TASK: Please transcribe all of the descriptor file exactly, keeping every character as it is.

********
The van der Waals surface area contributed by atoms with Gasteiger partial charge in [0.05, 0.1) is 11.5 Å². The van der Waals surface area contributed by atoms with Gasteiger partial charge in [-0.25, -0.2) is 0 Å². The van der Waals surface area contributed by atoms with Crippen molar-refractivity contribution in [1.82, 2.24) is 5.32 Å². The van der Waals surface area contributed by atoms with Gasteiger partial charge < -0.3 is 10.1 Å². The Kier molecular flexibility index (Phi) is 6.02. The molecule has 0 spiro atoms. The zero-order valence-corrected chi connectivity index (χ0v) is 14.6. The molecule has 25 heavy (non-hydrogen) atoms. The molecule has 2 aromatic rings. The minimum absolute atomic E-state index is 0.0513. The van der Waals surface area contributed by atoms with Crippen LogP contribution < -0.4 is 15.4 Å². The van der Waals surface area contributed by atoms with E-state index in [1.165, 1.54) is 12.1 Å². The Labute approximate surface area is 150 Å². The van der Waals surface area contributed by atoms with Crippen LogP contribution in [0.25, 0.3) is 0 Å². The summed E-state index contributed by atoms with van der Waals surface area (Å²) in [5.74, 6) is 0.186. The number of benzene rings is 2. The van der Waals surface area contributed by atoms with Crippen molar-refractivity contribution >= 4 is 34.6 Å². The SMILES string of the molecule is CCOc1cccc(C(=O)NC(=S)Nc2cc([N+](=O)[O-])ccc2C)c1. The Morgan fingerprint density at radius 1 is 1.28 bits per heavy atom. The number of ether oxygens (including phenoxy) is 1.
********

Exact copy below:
The van der Waals surface area contributed by atoms with Gasteiger partial charge in [0.05, 0.1) is 11.5 Å². The van der Waals surface area contributed by atoms with Gasteiger partial charge in [-0.25, -0.2) is 0 Å². The van der Waals surface area contributed by atoms with Crippen molar-refractivity contribution in [1.82, 2.24) is 5.32 Å². The van der Waals surface area contributed by atoms with Gasteiger partial charge < -0.3 is 10.1 Å². The Kier molecular flexibility index (Phi) is 6.02. The molecule has 0 spiro atoms. The zero-order valence-corrected chi connectivity index (χ0v) is 14.6. The molecule has 25 heavy (non-hydrogen) atoms. The molecule has 2 aromatic rings. The minimum absolute atomic E-state index is 0.0513. The van der Waals surface area contributed by atoms with Crippen LogP contribution < -0.4 is 15.4 Å². The van der Waals surface area contributed by atoms with E-state index in [1.165, 1.54) is 12.1 Å². The Labute approximate surface area is 150 Å². The van der Waals surface area contributed by atoms with Crippen LogP contribution in [0.25, 0.3) is 0 Å². The summed E-state index contributed by atoms with van der Waals surface area (Å²) in [5.74, 6) is 0.186. The number of benzene rings is 2. The van der Waals surface area contributed by atoms with Crippen molar-refractivity contribution >= 4 is 34.6 Å². The SMILES string of the molecule is CCOc1cccc(C(=O)NC(=S)Nc2cc([N+](=O)[O-])ccc2C)c1. The Morgan fingerprint density at radius 1 is 1.28 bits per heavy atom. The number of ether oxygens (including phenoxy) is 1.